Corduroy suiting (and blazers) are one of the predominant trends for fall this year, as you can note from the large spread featured in the current issue of GQ.  I enjoy GQ, but they have a habit of featuring articles of clothing that fail the “affordability” test, even if they’ve been getting a lot better in this regard since the recession hit.  And while I’ve been known to splurge on an article of clothing on occasion, I generally only do this on something that is timeless and will never go out of style, such as a navy suit.  The GQ spread features corduroy suits (which aren’t likely to last long in the fashion spotlight), but a corduroy blazer is something that is far more timeless.  Banana Republic’s example features their excellent new “Tailored Fit” and also the more modern peak lapels, which add an elegance to an otherwise casual blazer.  It’s available in two colours, beige and black and I would suggest going with black, which is more in line with the formality of the peak-lapels and is perfect for going out for dinner.

The other piece that stands out for me is the Chesterfield-style overcoat.  Chesterfield overcoats are of a knee length, have concealed buttons and, most famously, feature black velvet on the back part of the collar. They’re named after the famously stylish 6th Earl of Chesterfield and have also been worn by such stylistic icons as the Duke of Windsor, James Bond in “Live and Let Die” and Van William’s “Green Hornet”.  The Chesterfield has also been said to be one of the classic overcoat styles in Bernhard Roetzel’s seminal book, “Gentleman’s Guide to Grooming and Style”.  Traditionally, it is available in either grey or navy (and perhaps beige or brown), and either single breasted or double breasted.  Chesterfields are one of the most formal styles of overcoat and there is no better option that can be worn over a suit.  Banana Republic’s example is in grey, features slanted pockets in the Saville Row style and is a nice trim fit (keep in mind that you can and ought to take it to a tailor to really have it fit perfectly).

The best part of Banana Republic is the price you can obtain both of these staples for.  The corduroy blazer is available for the very affordable sum of $198US ($240CDN), while the overcoat is an even better bargain at $275US ($345CDN ), which is especially notable given that chesterfield coats, being such classic and timeless pieces, are very difficult to find at an affordable price.  For more information, and to purchase these two pieces or others from Banana Republic, check out: http://www.bananarepublic.com in the U.S., or http://www.bananarepublic.ca in Canada (which now offers online shopping – although, as you can see from the price disparity, it may be worth a road trip to see our friendly southern neighbours).

27
Oct
10

This Week’s Object of Lust: Nudie jeans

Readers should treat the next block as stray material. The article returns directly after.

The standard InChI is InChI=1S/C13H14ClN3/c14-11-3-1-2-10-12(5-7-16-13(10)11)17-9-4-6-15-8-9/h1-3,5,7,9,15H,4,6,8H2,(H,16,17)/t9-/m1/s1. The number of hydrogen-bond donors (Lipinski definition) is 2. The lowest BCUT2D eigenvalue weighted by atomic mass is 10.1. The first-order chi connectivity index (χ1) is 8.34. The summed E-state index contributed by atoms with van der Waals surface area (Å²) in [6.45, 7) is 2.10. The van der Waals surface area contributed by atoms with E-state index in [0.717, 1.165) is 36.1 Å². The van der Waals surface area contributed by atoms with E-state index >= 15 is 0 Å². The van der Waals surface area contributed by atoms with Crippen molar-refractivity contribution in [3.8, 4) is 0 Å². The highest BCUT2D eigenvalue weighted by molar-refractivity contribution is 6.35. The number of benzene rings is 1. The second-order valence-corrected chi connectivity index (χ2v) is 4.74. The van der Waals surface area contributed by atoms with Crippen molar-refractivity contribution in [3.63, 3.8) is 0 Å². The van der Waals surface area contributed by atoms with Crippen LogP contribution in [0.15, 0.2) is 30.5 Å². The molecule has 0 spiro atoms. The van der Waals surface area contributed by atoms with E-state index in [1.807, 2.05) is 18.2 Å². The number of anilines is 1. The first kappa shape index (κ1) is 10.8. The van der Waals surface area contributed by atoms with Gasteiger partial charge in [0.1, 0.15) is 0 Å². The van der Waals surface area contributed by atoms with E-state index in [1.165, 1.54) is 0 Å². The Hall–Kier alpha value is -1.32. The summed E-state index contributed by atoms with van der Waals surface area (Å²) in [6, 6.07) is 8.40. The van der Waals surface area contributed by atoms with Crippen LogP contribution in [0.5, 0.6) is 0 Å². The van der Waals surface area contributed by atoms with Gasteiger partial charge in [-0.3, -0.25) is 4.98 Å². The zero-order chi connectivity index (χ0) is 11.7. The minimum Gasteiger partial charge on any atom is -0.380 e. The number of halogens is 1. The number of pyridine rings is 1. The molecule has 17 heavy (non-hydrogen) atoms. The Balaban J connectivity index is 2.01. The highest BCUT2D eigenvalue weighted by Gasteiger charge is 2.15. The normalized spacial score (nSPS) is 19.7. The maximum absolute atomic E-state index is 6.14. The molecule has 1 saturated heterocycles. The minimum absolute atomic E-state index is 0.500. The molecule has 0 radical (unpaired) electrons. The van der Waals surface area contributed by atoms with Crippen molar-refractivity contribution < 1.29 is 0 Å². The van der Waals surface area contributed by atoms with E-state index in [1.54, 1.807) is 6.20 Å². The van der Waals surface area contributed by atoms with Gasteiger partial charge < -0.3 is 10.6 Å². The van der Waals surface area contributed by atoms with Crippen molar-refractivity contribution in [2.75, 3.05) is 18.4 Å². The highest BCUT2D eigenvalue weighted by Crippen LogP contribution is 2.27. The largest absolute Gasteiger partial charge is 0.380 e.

The majority of the posts on this site deal with “corporate” style – things you’re going to be wearing to the office. Judging by the search terms and posts that draw the most traffic on this site, the majority of readers are looking for information about work clothes. But, as much as I enjoy discussing the merits of basted suits and closed lacing on dress shoes, there are such things as Saturdays and Sundays. Which means you need some more casual components to your wardrobe to kick back in and do what even the busiest guys need to do sometimes: relax, while still being able to hop off the couch and go to a bar, cool restaurant or friend’s birthday party.

What is the universal symbol of casual clothing in the 21st century? A pair of jeans. Lately (and, by lately, I mean the past few years), there has been a decidedly positive development in the denim world – a return to natural and raw denim, precipitated generally by our brothers and sisters in Japan. Instead of pre-distressing jeans in a way that somebody in a factory somewhere thinks your jeans should look like after a year of wear, companies are now allowing you to take care of the distressing. The natural way. Over time, and in your own unique manner.

There really is nothing better than a pair of jeans you have broken-in perfectly, a process that can take months of wear. Amongst the best makers of raw (also referred to as “selvedge”) denim jeans is a company out of Sweden named Nudie (which stands for “The Naked Truth About Denim”, a reference to the raw, natural denim they use). Cut in a way that is “slim-ish” but by no means is too slim, Nudies gradually mold to your unique shape and become incredibly comfortable.  Plus, Nudies maintain their rich indigo colour for as long as you refrain from washing them (which, I would say is for, at minimum, one year – put them in the freezer occasionally to kill off any bacteria, if you’re concerned).  They are made in Italy and I would highly recommend picking up a pair and starting the process of breaking them in. I guarantee that in a few months, they’ll be the first pair of pants you reach for on your coffee run on Saturday morning.

The only issue with Nudie jeans is that they’re a little bit expensive.  Given that one of the stated goals of this blog is to promote affordability and economical style, this would seem to be something of an issue.  However, given that most people wear denim on a very regular basis, when you analyze the price from a “cost per wear” basis, it will be less than almost all else in your closet.  Jeans are something that most men wear almost every day when they get home from work (and almost every day on the weekend).  Furthermore, in this casual era, they’re something you’ll wear with a blazer or cardigan to a nice restaurant, to work on Fridays and on many other occasions.  Given this, you should put almost as much thought, money and consideration into your choice of denim as your choice of suit (if you’re single, than this goes doubly as women are far more likely to recognize and appreciate denim brands and fits than suit brands).  If you’re interested in Nudie, check out http://www.nudiejeans.com/start.  Otherwise, head to the store with the best selection of selvedge denim and find a pair that works for you.  Finally, this may be one of the only occasions where I would actively suggest that a female’s eye is nearly essential to the purchasing process; for some reason, most men, including myself, have a tough time judging how they look in a given pair of jeans, so keep this in mind.  Good luck gentlemen.